"I feel it," said Monique De Kruif, manager of a stand selling plant bulbs from the Netherlands. "Normally, I'm sold out. Look what I have left," she said, pointing to wooden bins of bulbs for Japanese wonderflowers and Japanese flowering ferns.
Scott Kremp of Kremp Florist in Willow Grove said the benefit from opening a day early this year was wiped out by the threat of snow, especially Wednesday. "It killed the whole day," said Kremp, whose family has sold flowers at the show for 37 years.
Even those who made it to the show – a perennial midwinter spirit-reviver and reminder that spring is not far off - seemed to be keeping a tighter hold on their wallets, Kremp said.
"What we noticed was that the people here were just not buying as much as they do in other years," he said.
The overall slow sales were likely a reflection of the drop-off in attendance. For, as of late Sunday afternoon, those still at the show were indeed spending.
Germantown resident Toni Cook was shopping for dried flowers in just the right colors at the stand for Cramers' Posie Patch in Mount Joy, Lancaster County.
Cook was joined by her sister, daughter, and niece. "It was nice walking with my family," Cook said, adding that the English gardens theme show was a bit disappointing.
"In the past, we thought the displays were a little more elaborate," she said.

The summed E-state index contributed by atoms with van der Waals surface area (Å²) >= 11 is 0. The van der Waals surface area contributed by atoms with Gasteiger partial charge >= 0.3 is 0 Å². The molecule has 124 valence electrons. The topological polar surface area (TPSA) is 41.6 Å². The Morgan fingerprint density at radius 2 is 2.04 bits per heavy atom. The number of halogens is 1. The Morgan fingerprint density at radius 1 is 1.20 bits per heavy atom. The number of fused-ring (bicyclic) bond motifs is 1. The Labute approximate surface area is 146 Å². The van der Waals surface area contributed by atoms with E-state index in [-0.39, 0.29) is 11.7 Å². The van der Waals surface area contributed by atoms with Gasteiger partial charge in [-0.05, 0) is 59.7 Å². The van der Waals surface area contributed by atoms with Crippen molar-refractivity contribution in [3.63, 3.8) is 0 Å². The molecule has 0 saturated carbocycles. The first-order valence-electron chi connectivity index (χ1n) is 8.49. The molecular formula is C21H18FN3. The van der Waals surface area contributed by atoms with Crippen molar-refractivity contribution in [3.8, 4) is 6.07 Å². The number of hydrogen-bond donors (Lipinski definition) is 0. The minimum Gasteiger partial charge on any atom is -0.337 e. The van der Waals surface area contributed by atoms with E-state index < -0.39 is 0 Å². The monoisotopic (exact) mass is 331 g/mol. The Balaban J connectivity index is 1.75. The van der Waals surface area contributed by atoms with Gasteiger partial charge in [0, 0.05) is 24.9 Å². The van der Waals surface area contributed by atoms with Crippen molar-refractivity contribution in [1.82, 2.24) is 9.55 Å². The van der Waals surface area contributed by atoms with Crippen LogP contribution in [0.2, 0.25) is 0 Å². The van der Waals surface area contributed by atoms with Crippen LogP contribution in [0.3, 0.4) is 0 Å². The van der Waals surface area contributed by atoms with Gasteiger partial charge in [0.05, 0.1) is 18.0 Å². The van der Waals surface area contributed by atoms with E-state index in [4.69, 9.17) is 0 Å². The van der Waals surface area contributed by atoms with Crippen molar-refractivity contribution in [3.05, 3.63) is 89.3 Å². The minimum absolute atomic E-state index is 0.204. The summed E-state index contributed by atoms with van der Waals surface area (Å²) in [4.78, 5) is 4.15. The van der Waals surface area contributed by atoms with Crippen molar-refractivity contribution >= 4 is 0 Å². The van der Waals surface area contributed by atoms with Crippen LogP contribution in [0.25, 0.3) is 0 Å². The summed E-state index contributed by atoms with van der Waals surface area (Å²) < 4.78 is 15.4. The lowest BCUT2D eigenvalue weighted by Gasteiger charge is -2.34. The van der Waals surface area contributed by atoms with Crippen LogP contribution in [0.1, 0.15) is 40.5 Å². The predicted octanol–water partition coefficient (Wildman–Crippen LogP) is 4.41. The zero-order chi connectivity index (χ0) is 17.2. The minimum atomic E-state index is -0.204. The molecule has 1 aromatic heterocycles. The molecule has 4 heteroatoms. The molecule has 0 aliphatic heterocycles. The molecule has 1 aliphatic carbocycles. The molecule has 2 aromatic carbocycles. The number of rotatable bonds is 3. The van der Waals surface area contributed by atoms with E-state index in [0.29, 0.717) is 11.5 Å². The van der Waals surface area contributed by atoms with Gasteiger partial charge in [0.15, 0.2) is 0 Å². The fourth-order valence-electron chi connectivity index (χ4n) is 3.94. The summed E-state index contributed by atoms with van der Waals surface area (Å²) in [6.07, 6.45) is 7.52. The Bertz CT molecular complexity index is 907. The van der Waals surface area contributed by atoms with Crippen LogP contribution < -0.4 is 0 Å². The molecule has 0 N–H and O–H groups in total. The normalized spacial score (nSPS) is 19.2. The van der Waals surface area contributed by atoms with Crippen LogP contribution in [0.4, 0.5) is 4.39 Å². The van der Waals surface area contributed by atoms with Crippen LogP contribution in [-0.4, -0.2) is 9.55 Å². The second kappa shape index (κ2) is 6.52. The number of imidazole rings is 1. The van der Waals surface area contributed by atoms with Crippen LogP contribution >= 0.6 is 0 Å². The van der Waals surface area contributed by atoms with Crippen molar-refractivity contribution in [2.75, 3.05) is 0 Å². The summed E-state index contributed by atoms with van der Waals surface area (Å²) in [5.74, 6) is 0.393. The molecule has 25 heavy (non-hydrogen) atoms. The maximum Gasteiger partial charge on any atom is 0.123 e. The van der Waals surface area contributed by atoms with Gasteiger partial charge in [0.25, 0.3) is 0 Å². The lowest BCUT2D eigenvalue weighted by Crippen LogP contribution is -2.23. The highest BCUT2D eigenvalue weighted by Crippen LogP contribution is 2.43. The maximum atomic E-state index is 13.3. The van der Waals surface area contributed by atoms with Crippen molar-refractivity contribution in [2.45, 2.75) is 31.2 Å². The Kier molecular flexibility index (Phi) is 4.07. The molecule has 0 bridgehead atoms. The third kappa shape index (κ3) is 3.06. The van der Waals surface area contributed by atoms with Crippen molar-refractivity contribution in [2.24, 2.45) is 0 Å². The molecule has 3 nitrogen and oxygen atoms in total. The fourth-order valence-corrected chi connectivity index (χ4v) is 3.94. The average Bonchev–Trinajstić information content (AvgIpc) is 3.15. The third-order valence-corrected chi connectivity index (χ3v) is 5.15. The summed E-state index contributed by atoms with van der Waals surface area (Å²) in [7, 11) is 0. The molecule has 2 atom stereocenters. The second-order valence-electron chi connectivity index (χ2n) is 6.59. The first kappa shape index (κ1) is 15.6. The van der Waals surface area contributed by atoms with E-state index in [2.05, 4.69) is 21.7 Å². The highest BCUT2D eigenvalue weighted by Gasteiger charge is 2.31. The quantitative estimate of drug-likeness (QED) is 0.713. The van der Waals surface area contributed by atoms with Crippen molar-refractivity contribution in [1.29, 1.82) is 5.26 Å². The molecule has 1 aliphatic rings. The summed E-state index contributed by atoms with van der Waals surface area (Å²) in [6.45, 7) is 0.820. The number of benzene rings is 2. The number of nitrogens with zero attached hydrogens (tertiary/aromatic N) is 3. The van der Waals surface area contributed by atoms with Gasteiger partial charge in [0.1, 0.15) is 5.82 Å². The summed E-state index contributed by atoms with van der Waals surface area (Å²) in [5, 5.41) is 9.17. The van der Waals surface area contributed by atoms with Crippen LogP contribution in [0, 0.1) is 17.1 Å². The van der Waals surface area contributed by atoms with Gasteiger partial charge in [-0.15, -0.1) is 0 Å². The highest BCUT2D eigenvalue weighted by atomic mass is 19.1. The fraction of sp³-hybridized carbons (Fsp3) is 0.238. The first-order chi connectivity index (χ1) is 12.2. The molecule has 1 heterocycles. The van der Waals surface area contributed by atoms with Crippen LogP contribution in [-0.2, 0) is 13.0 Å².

De Kruif, the bulb seller from Holland who heads next to a show in Toronto, said she would return to Philadelphia despite this year's soft sales.
"The Philadelphia Flower Show is still the best show you can have," De Kruif said. "Big show. People come from all over the world."
A group of 100 Italians visited De Kruif's stand Sunday afternoon, some wondering whether they could pay in euros. "I took the euros," De Kruif said. "I'm from Holland. I can do that."
Minutes before the show's end, in a bid to empty the bins, a worker at De Kruif's stand was calling out, "Showtime! $20 a bag!"
Then it was over.
Even before the message came over the public-address system at 6:06 p.m., telling exhibitors they could start dismantling their displays, a worker at the Camden Children's Garden display was pulling potted flowers out of the ground to be replanted in New Jersey.
Members of the Men's Garden Club of Philadelphia were rolling up the sod from their re-creation of a portion of the Lost Gardens of Heligan, a famous estate garden in Cornwall. The exhibit included an imitation of the head gardener's office and potting shed, which was built on a trailer.
"We drove it in and we'll drive it back out," club member John Young said. "But we have to dig it out first."
Contact Harold Brubaker at 215-854-4651 or email@example.com.